THE UNIVERSITY OF WASHINGTON ALUMNI MAGAZINE
Volunteers Honored by Multicultural Alumni Partnership
An activist who has played a key role in helping Native American college students, a former Husky football star who is a respected Seattle educational leader, and one of the first Filipino Americans hired to teach in U.S. public schools are among the alumni and groups to be honored at the Multicultural Alumni Partnership's "Bridging the Gap" breakfast held at 8 a.m. Saturday, Oct. 30, in the HUB Ballroom.
Distinguished Alumnus Awards will be presented to Connie Tajon, '56, '66; Charles Mitchell, '65; and Wesley Thomas, '94, '96, '99. Ricardo Aguirre, '61, will receive the Dr. Samuel E. Kelly Award. The Loren Miller Bar Association will receive the Distinguished Organization Award and Cliff Barda will receive the MAP Special Award.
The Multicultural Alumni Partnership supports recruitment and mentoring of students, faculty and staff of color, and promotes diversity within the UW and the UWAA. The group also awards student scholarships.
Tajon, who was born in the Philippines, came to the United States in 1948. She earned two teaching certificates at the UW and was one of the first Filipino Americans hired to teach in the U.S. when the Auburn School District appointed her as a substitute in 1956. In addition to a teaching career in Washington state that spanned 22 years, she founded United Friends of the Filipinos in America, and was a sponsor and promoter of numerous events and conferences to benefit multicultural understanding, both domestically and internationally. She established a UW scholarship fund for Filipino students, and has helped develop programs to assist ethnic minority refugees from Southeast Asia.
Mitchell, who first gained acclaim as a standout Husky and NFL running back, has devoted his professional life to assisting disadvantaged students. Now in his 12th year as president of Seattle Central Community College, Mitchell coordinated a partnership with Seattle Public Schools to implement a "middle college" for high-risk, high-school students. He serves on numerous advisory committees and boards, including the Central Area Motivation Program and the Indian Center Advisory Committee.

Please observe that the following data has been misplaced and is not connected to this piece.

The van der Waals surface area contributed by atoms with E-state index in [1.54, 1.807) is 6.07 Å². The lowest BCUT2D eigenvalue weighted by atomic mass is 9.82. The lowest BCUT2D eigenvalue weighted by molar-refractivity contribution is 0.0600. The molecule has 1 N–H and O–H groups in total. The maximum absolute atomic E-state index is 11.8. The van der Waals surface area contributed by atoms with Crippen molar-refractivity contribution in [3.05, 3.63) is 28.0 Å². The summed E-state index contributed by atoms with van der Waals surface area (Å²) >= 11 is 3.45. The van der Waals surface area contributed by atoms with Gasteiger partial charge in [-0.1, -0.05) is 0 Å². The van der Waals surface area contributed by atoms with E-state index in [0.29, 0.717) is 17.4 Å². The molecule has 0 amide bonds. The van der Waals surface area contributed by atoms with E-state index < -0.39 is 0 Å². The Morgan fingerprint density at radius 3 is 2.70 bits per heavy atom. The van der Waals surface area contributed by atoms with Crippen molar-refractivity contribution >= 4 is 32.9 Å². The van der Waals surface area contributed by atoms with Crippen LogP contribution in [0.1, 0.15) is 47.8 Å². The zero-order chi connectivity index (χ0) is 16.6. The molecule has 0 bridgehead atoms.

Thomas, who received his Ph.D. in anthropology from the UW in June, has been a model of academic performance for younger Native American students during his 10 years at the UW. He has been a leader in student organizations, teaching and sharing his own Navajo culture. In addition, he has worked on the Native American AIDS Project for the Center for Disease Control and other public health projects affecting Native Americans.
Aguirre, an insurance agent, has been a pillar in Latino community affairs for many years. He has served as a speaker, facilitator, instructor, mentor and role model to many Latino students through such programs as the Seattle Public Schools' Proyecto Saber. A Husky football player on the 1959 and 1960 Rose Bowl teams, he was instrumental in the Friends of the EOP, and later served as an instructor in the UW Chicano Studies Program. He helped found Seattle's El Centro de la Raza social service agency.
The Loren Miller Bar Association is a Seattle agency that has provided long-term, pro bono work for citizens of color, especially those facing discrimination. The group hosted the first African American health-care seminar in Seattle, provided mentors and tutors to UW law students, and created a scholarship program to support students of color. It continues to play key roles in civil rights issues. It is the Washington affiliate of the National Bar Association, which is the oldest minority bar and largest organization of African American attorneys in the U.S.
Barda, who retired in February after 19 years as the chief executive officer of Highline-West Seattle Mental Health Center/West Seattle Psychiatric Hospital, is being honored for the time he has volunteered in developing and implementing MAP's programs. He also provided generous financial support to the organization.
For reservations to the Oct. 30 breakfast, call (206) 543-3839. For more information on the Multicultural Alumni Partnership, call (206) 543-0540 or 1-800-AUW-ALUM.
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